As your legislators for the 40th District, we knew that Washingtonians were demanding action and we had to change how police showed up in our communities. To help plot that course, the Senate Members of Color Caucus and members of the Senate Law and Justice Committee began community outreach to draft policy. The House of Representatives formed the Policing Policy Leadership Team, made up of members from the House Public Safety Committee, Black Members Caucus and Members of Color Caucus. Rep. Lekanoff was on this leadership team and participated in dozens of meetings with stakeholders prior to the start of the 2021 legislative session including every law enforcement union in Washington, the Washington Association of Sheriffs and Police Chiefs, the families of those killed by unnecessary police violence, the Washington Coalition for Police Accountability and the Washington Alliance for Black Lives, among others. Rep. Lekanoff also hosted five public safety round tables here in the 40th District where she convened city, county, state, federal and tribal governments including elected officials, law enforcement officers, prosecutors and public defenders so that our community’s unique needs could be heard and addressed.
The package of public safety and criminal justice reform bills that emerged from this process will work in combination to set clear expectations for officer behavior, set a baseline of acceptable police tactics and equipment and build systems of accountability and transparency to create systemic change. HB 1054 sets clear expectations for acceptable police tactics and banned or limited dangerous and inappropriate police tactics and equipment such as chokeholds, no-knock warrants and certain military equipment. HB 1310 creates a standard of reasonable care when determining whether to use physical force. That standard calls on officers to exhaust all available de-escalation tactics, to consider the characteristics and conditions of the person to whom force is being applied and to use the minimal amount of force necessary. Officers are currently trained in these techniques as mandated by the voter approved I-940. HB 1310 simply codifies that as the statewide standard for use of force.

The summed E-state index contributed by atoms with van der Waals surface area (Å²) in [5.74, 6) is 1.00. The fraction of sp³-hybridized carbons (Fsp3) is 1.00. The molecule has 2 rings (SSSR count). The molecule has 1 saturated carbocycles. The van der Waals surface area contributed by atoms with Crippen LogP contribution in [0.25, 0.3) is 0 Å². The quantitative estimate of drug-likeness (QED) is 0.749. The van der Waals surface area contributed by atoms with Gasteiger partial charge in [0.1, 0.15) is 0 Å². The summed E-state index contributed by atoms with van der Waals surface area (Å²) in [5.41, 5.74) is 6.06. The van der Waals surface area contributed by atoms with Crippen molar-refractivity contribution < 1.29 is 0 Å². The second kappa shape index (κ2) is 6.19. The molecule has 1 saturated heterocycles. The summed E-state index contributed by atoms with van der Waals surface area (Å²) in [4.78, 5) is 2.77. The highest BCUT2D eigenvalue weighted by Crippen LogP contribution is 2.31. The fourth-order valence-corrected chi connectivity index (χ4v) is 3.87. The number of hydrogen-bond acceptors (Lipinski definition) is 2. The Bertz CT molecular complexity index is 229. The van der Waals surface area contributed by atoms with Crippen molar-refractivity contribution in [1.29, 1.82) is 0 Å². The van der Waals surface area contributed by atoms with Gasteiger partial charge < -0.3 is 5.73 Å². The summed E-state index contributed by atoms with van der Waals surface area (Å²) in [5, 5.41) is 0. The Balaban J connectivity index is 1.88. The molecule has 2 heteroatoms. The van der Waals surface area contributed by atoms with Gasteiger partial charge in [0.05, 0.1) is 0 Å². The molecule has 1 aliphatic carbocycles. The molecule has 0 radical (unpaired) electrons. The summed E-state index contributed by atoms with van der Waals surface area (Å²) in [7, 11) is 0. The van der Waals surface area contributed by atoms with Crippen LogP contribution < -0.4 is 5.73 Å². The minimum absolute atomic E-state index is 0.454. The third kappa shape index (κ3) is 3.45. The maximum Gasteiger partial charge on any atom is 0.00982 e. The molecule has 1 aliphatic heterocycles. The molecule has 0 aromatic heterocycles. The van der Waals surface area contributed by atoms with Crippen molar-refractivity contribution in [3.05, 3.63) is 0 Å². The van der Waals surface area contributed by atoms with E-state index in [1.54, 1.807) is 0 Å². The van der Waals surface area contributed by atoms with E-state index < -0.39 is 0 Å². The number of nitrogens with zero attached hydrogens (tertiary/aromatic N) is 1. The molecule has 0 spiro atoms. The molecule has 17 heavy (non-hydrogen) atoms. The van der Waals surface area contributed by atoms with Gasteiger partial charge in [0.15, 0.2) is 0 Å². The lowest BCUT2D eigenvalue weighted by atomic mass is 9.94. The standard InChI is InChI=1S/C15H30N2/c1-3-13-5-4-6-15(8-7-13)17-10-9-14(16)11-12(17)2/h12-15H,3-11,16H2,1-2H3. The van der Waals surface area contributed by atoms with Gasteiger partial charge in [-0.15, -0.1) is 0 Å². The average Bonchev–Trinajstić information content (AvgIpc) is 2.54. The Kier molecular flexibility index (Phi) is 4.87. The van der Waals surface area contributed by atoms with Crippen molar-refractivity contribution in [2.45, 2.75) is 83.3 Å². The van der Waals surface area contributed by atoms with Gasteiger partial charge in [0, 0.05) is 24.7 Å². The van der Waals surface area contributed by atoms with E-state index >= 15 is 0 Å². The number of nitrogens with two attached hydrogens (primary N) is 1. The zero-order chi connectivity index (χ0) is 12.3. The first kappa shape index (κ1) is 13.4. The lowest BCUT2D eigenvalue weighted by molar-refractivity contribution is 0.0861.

We are confident that the public servants in law enforcement will be able to adapt their use of force policies to prioritize de-escalation while still providing Washingtonians with the level of public safety they expect and deserve. We are committed to working with law enforcement throughout this implementation process to be sure they have the information and the direction they need to effectively do their jobs. The Attorney General is currently working on a model use of force policy and to respond more quickly to some urgent questions we have heard from law enforcement. We also stand prepared to clarify or amend these laws to ensure our intent is clear.
Once these laws are fully implemented, the result will be less discriminatory uses of force by law enforcement. In turn this will help rebuild trust between law enforcement and the communities they serve. By prioritizing de-escalation and ensuring that protecting human life is law enforcement’s highest priority, we can create a safer and more equitable Washington for every one of our neighbors.
— Commentary by Debra Lekanoff, Liz Lovelett and Alex Ramel